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Aegirine is a member of the clinopyroxene group of inosilicate minerals. Aegirine is the sodium endmember of the aegirine-augite series. Aegirine has the chemical formula NaFeSi2O6 in which the iron is present as Fe3+. In the aegirine-augite series the sodium is variably replaced by calcium with iron(II) and magnesium replacing the iron(III) to balance the charge. Aluminium also substitutes for the iron(III). It is also known as acmite, which is a fibrous, green-colored variety.

Aegirine
Aegirine-Feldspar-Group-233473.jpg
Aegerine (dark) on feldspar (light) from Malawi
General
CategorySilicate mineral, pyroxene
Formula
(repeating unit)
NaFe3+[ Si2O6]
Strunz classification9.DA.25
Crystal systemMonoclinic
Crystal classPrismatic (2/m)
(same H-M symbol)
Space groupC2/c
Unit cella = 9.658, b = 8.795
c = 5.294 [Å], β = 107.42°; Z = 4
Identification
Formula mass231.00 g/mol
ColorDark Green, Greenish Black
Crystal habitPrismatic crystals may be in sprays of acicular crystals, fibrous, in radial concretions
TwinningSimple and lamellar twinning common on {100}
CleavageGood on {110}, (110) ^ (110) ≈87°; parting on {100}
FractureUneven
TenacityBrittle
Mohs scale hardness6
LusterVitreous to slightly resinous
StreakYellowish-grey
DiaphaneityTranslucent to opaque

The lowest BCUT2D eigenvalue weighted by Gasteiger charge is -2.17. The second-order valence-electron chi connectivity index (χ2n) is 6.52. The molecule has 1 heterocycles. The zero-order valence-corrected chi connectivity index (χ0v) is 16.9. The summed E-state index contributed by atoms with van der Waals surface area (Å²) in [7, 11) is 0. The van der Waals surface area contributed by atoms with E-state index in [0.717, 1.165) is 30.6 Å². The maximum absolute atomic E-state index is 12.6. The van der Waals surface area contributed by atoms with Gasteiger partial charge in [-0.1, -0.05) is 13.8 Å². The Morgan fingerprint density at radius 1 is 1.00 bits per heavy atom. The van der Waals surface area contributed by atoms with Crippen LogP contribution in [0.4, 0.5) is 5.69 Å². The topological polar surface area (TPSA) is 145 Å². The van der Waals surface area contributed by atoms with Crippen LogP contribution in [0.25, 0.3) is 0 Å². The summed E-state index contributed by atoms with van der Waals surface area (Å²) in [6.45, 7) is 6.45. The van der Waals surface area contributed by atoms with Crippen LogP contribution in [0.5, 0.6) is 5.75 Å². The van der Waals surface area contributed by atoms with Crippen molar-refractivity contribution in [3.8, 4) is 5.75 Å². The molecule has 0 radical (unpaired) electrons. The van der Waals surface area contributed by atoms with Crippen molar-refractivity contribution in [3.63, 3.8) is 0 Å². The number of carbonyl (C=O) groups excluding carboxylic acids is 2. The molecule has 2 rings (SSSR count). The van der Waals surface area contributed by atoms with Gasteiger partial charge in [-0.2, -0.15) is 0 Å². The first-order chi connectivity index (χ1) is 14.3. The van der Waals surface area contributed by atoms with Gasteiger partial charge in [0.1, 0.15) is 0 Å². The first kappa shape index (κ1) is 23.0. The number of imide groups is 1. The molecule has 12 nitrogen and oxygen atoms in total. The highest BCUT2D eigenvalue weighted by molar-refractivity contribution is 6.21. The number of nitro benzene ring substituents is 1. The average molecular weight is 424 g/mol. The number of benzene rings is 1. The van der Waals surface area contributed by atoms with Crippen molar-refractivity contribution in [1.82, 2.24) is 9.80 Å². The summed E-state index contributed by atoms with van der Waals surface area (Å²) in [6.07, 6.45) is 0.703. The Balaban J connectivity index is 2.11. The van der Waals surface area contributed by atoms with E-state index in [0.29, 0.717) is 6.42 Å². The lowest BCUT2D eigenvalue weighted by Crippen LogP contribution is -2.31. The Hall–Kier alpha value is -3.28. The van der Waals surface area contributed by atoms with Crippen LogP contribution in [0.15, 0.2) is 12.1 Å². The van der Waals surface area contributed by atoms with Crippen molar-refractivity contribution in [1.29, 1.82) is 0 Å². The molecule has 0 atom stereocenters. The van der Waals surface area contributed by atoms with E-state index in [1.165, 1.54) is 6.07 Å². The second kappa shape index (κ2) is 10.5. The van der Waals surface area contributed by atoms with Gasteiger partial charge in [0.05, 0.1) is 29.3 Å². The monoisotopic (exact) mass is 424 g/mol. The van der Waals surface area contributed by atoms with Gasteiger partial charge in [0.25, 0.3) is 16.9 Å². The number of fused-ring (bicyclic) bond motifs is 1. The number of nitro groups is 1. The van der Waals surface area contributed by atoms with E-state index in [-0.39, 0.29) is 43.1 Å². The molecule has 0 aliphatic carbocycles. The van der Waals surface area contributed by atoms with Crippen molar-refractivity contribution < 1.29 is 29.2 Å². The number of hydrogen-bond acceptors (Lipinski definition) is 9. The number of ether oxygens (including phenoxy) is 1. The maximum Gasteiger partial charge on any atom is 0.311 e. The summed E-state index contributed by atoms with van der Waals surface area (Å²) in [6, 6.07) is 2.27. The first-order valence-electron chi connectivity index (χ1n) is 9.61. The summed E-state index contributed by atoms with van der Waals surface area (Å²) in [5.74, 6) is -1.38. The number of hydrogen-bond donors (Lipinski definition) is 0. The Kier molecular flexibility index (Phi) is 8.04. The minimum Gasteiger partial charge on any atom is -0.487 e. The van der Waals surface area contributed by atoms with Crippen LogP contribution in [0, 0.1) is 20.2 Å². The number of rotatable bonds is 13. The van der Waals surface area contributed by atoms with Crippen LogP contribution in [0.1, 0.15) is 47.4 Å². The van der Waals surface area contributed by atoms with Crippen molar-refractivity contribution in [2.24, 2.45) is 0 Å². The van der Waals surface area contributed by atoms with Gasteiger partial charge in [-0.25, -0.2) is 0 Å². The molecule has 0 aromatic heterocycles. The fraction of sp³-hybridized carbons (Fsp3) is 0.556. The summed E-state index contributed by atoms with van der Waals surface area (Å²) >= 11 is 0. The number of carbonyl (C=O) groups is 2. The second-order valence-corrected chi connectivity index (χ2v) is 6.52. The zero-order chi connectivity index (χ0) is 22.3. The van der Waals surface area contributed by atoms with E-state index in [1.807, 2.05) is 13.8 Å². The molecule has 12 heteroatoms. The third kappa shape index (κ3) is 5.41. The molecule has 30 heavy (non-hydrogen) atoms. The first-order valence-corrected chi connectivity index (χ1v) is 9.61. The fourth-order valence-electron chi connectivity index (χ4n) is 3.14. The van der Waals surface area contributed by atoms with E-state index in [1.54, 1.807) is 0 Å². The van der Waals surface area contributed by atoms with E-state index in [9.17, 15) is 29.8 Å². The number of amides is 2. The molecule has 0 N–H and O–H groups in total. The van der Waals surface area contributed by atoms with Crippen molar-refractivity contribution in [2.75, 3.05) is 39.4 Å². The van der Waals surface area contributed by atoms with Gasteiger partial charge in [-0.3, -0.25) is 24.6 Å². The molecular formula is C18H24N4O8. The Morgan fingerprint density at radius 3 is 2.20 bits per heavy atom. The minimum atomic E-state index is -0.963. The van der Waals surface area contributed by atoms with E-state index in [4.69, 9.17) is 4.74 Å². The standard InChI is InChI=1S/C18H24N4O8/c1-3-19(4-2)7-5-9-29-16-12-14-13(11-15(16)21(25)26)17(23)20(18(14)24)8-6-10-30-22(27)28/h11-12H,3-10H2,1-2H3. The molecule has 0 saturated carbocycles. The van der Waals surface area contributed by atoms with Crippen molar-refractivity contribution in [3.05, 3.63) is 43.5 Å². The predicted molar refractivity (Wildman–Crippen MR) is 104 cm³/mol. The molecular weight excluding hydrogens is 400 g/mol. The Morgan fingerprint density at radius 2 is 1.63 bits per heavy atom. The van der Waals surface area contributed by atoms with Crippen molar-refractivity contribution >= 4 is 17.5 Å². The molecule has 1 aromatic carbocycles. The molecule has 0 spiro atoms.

Specific gravity3.50 - 3.60
Optical propertiesBiaxial (-)
Refractive indexnα = 1.720 - 1.778 nβ = 1.740 - 1.819 nγ = 1.757 - 1.839
Birefringenceδ = 0.037 - 0.061
PleochroismX = emerald green, deep green; Y = grass-green, deep green, yellow; Z = brownish green, green, yellowish brown, yellow
2V angleMeasured: 60° to 90°, Calculated: 68° to 84°
Dispersionmoderate to strong r > v
References[1][2][3][4]

Aegirine occurs as dark green monoclinic prismatic crystals. It has a glassy luster and perfect cleavage. Its Mohs hardness varies from 5 to 6, and its specific gravity is between 3.2 and 3.4.

Commonly occurs in alkalic igneous rocks, nepheline syenites, carbonatites and pegmatites. Also in regionally metamorphosed schists, gneisses, and iron formations; in blueschist facies rocks, and from sodium metasomatism in granulites. It may occur as an authigenic mineral in shales and marls. It occurs in association with potassic feldspar, nepheline, riebeckite, arfvedsonite, aenigmatite, astrophyllite, catapleiite, eudialyte, serandite and apophyllite.[1]

Localities include Mont Saint-Hilaire, Quebec, Canada; Kongsberg, Norway; Narsarssuk, Greenland; Kola Peninsula, Russia; Magnet Cove, Arkansas, US; Kenya; Scotland and Nigeria.

It was first described in 1835 for an occurrence in Rundemyr, Øvre Eiker, Buskerud, Norway. Aegirine was named after Ægir, the Norse god of the sea.[2] A synonym for the mineral is acmite (from Greek ἀκμή "point, edge") in reference to the typical pointed crystals.[5]

It is sometimes used as a gemstone.[6]

ReferencesEdit

  1. ^ a b http://rruff.geo.arizona.edu/doclib/hom/aegirine.pdf Handbook of Mineralogy
  2. ^ a b http://www.mindat.org/min-31.html Mindat
  3. ^ http://webmineral.com/data/Aegirine.shtml Webmineral
  4. ^ Hurlbut, Cornelius S.; Klein, Cornelis, 1985, Manual of Mineralogy, 20th ed., ISBN 0-471-80580-7
  5. ^   "Acmite" . Encyclopædia Britannica. 1 (11th ed.). 1911. p. 149.
  6. ^ Dictionary of Gems and Gemology By Mohsen Manutchehr-Danai p.5